south, in Mashonaland Central province, was abducted by

alleged members of ZANU-PF’s youth militia and has not been

seen since. Some candidates have withdrawn from the race in

the face of such intimidation, understandably fearing for

their lives. 36 candidates in Midlands South have pulled

out, while 10 have abandoned races in Masvingo province. In

addition, according to Themba-Nyathi, more than 70 MDC

candidates and key party officials involved in the campaign

have been arrested on trumped-up charges, mostly in

Manicaland and Mashonaland Central provinces. An unspecified

number of candidates and party officials have been forced to

flee their homes, while those who have braved the threats of

violence are finding it difficult, if not impossible, to

campaign openly. According to press reports, 63 MDC

candidates in Manicaland have withdrawn from the race, citing

assaults and intimidation.


Nomination skulduggery



5. (U) Election officials have also erected significant

obstacles in the candidate registration process itself.

Large numbers of MDC candidates have been disqualified on

frivolous grounds, after they failed to present supporting

documentation not required by Zimbabwean law. (The “Rural

District Councils Act” requires only that candidates prove

they are Zimbabwean citizens, registered voters, and

residents of the ward in which they are running.) The most

common tactic was to demand presentation of long birth

certificates on September 5, the national day of nomination.

Most Zimbabweans have a short-form birth certificate, and it

takes several weeks to coax the longer, more detailed version

out of the Registrar-General’s office. ZANU-PF candidates

either were given adequate advance notice of this requirement

or were not asked to comply. In other cases, election

officials demanded proof of tax payments, while access to the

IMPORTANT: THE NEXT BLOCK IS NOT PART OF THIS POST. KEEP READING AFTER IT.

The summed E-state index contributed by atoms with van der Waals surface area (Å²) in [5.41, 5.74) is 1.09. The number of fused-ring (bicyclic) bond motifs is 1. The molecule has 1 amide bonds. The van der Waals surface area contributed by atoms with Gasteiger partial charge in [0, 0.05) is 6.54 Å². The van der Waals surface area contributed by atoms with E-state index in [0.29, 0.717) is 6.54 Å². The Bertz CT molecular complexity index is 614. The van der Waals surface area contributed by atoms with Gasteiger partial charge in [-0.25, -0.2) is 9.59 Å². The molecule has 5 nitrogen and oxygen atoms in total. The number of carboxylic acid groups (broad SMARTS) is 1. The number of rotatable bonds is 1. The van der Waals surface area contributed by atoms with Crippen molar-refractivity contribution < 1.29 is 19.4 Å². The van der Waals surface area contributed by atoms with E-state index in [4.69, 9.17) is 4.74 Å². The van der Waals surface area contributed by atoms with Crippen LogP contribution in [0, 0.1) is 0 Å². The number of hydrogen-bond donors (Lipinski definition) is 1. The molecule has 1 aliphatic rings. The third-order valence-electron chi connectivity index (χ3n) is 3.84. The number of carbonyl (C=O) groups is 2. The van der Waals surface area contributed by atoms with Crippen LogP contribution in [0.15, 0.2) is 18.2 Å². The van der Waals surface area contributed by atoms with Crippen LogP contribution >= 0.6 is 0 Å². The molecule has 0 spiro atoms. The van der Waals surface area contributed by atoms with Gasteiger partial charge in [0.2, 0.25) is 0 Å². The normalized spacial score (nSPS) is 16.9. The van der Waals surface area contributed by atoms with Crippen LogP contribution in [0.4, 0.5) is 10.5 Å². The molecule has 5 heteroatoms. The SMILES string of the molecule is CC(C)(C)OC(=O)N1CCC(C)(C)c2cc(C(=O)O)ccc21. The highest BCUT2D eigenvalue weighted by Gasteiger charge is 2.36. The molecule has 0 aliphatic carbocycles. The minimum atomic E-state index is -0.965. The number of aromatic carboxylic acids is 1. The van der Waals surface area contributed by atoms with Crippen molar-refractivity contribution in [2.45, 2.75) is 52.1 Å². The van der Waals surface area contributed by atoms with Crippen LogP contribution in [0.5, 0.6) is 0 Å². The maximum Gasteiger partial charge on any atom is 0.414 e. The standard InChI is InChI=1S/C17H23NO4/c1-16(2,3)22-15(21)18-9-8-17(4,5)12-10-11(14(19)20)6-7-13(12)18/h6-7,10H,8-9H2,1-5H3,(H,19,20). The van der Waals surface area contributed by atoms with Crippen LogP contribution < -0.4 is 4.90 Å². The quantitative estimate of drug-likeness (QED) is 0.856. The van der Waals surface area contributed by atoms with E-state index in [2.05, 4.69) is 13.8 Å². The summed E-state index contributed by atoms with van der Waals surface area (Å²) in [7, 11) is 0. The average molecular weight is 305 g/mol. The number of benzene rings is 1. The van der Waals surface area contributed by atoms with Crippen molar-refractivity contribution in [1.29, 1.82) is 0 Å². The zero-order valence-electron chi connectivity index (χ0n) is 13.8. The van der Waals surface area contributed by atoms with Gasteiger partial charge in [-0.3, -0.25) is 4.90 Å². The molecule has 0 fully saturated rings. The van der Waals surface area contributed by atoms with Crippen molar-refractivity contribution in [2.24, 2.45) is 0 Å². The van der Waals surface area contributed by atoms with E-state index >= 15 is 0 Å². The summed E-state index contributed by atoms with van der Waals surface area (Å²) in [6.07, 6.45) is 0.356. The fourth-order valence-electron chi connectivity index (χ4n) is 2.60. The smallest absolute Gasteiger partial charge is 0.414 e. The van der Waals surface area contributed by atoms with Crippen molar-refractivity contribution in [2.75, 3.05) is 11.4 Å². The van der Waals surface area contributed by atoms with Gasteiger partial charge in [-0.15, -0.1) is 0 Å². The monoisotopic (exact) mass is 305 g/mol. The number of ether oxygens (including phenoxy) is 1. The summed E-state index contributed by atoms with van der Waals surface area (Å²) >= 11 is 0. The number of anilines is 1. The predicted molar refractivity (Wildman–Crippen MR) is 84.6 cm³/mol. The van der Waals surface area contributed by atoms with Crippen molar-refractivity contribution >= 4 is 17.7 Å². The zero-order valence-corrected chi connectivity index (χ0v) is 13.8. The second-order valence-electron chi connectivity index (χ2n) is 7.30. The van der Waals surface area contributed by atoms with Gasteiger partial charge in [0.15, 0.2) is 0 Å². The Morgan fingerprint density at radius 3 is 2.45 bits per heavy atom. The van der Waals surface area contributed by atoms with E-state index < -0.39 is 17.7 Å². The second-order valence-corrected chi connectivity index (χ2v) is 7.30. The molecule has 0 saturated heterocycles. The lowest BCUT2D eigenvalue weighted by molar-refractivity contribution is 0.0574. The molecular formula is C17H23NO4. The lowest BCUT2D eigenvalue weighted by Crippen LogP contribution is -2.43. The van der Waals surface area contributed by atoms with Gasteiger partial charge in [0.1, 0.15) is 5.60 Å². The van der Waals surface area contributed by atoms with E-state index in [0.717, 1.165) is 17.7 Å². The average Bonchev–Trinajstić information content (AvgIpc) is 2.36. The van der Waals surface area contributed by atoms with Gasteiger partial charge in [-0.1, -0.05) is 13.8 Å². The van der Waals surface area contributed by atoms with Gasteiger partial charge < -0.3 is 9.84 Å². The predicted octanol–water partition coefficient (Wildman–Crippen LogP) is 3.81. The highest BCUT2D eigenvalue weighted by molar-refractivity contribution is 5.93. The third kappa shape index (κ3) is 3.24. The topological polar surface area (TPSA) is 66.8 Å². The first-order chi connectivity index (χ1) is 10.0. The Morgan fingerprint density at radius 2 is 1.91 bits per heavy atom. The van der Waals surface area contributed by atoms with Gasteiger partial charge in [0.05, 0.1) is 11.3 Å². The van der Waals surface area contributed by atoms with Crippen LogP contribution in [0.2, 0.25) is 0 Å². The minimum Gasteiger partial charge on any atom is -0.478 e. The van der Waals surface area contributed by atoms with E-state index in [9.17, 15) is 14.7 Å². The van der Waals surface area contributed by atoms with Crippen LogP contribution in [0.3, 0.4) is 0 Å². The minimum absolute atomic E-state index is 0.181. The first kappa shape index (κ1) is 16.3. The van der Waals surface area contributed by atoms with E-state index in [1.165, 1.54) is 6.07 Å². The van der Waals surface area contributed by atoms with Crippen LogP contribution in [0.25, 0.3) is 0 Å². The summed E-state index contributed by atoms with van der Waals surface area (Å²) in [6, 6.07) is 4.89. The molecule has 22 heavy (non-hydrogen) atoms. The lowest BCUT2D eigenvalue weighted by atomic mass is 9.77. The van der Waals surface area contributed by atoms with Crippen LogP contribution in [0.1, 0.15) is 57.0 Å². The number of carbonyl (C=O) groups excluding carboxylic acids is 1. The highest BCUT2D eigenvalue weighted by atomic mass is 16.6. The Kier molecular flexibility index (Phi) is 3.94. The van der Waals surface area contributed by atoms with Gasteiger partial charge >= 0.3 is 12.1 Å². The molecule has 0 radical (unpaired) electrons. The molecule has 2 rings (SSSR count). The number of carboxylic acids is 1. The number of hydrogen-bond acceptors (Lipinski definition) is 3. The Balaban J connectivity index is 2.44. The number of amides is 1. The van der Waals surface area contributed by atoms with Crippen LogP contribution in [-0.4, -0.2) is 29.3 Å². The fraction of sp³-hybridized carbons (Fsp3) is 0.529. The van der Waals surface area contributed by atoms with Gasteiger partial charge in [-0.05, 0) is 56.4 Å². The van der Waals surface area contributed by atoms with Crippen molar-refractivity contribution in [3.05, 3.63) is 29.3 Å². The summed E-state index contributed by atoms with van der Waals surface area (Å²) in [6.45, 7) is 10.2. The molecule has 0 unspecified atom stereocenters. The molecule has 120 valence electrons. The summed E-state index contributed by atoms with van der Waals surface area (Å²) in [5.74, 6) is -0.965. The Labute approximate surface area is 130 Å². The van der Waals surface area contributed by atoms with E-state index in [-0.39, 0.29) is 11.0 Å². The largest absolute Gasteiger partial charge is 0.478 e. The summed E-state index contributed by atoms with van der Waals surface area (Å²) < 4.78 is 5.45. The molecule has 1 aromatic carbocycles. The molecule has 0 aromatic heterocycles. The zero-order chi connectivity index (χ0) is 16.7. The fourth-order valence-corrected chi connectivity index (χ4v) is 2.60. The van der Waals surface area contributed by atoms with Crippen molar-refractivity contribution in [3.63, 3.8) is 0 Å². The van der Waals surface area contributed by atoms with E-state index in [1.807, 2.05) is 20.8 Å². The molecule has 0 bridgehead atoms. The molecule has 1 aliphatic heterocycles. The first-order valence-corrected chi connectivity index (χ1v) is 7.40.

nomination court was blocked by war veterans and ZANU-PF

supporters in several other instances. Many nomination

centers were moved from government offices to police

stations, an effective intimidatory tactic given the role of

the police in suppressing MDC supporters. (Comment: As the

economy continues to decline and ZANU-PF’s popularity erodes,

the ruling party might use this tactic in future elections,

simply manufacturing reasons to prevent the placement of MDC

candidates on the ballot. End Comment.)

Government spin



6. (U) The ruling party’s comprehensive “campaign” efforts

have succeeded in ensuring that the MDC has been able to

field candidates for only 646 seats, less than half the

number being contested. The Government-controlled media

have, without any apparent sense of shame, heralded this

development as a sign of the MDC’s imminent demise.


To boycott or not to boycott



7. (C) Some observers have urged the MDC to boycott the

election, contending that the party’s participation merely

lends legitimacy to a deeply flawed process. The entire

party leadership, however, appears determined to go forward,

no matter how flawed the process. MDC Secretary-General

Welshman Ncube told us the national executive had discussed

the possibility of a boycott, but had decided in the end that

the party owed it to those supporters and candidates who have

put their lives on the line to participate. The party’s

national elections coordinator insisted to us that a boycott

was never seriously considered, and that participating

demonstrates the party’s commitment to achieving change

through democratic means.   Political analyst John Makumbe

said he had advised the MDC not to waste too much time and